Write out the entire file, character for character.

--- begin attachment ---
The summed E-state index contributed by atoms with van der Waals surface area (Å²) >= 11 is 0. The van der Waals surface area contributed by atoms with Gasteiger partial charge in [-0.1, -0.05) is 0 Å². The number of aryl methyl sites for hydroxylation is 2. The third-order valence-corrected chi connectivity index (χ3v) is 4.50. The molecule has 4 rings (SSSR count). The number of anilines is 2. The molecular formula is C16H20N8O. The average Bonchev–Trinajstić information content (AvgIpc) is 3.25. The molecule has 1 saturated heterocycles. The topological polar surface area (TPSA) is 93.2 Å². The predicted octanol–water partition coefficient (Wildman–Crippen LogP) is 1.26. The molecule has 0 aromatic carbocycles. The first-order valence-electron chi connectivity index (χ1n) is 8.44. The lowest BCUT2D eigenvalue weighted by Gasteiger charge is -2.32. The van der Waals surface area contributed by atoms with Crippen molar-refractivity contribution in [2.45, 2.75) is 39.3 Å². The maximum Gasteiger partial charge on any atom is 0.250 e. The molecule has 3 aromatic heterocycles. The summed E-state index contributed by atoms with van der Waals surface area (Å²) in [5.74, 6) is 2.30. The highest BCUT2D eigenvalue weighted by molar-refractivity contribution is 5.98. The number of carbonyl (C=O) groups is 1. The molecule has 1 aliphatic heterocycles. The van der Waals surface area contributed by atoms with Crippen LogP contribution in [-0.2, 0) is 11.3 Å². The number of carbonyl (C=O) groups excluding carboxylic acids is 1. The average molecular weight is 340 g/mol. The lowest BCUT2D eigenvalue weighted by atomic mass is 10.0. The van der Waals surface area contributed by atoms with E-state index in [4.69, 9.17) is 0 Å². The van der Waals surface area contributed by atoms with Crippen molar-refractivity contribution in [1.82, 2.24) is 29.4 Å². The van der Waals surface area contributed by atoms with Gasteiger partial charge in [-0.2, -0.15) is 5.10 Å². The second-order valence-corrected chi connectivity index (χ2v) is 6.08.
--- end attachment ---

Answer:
The summed E-state index contributed by atoms with van der Waals surface area (Å²) >= 11 is 0. The van der Waals surface area contributed by atoms with Gasteiger partial charge in [-0.1, -0.05) is 0 Å². The number of aryl methyl sites for hydroxylation is 2. The third-order valence-corrected chi connectivity index (χ3v) is 4.50. The molecule has 4 rings (SSSR count). The number of anilines is 2. The molecular formula is C16H20N8O. The average Bonchev–Trinajstić information content (AvgIpc) is 3.25. The molecule has 1 saturated heterocycles. The topological polar surface area (TPSA) is 93.2 Å². The predicted octanol–water partition coefficient (Wildman–Crippen LogP) is 1.26. The molecule has 0 aromatic carbocycles. The first-order valence-electron chi connectivity index (χ1n) is 8.44. The lowest BCUT2D eigenvalue weighted by Gasteiger charge is -2.32. The van der Waals surface area contributed by atoms with Crippen molar-refractivity contribution in [2.45, 2.75) is 39.3 Å². The maximum Gasteiger partial charge on any atom is 0.250 e. The molecule has 3 aromatic heterocycles. The summed E-state index contributed by atoms with van der Waals surface area (Å²) in [5.74, 6) is 2.30. The highest BCUT2D eigenvalue weighted by molar-refractivity contribution is 5.98. The number of carbonyl (C=O) groups is 1. The molecule has 1 aliphatic heterocycles. The van der Waals surface area contributed by atoms with Crippen LogP contribution in [-0.2, 0) is 11.3 Å². The number of carbonyl (C=O) groups excluding carboxylic acids is 1. The average molecular weight is 340 g/mol. The lowest BCUT2D eigenvalue weighted by atomic mass is 10.0. The van der Waals surface area contributed by atoms with E-state index in [4.69, 9.17) is 0 Å². The van der Waals surface area contributed by atoms with Crippen molar-refractivity contribution in [1.82, 2.24) is 29.4 Å². The van der Waals surface area contributed by atoms with Gasteiger partial charge in [-0.2, -0.15) is 5.10 Å². The second-order valence-corrected chi connectivity index (χ2v) is 6.08.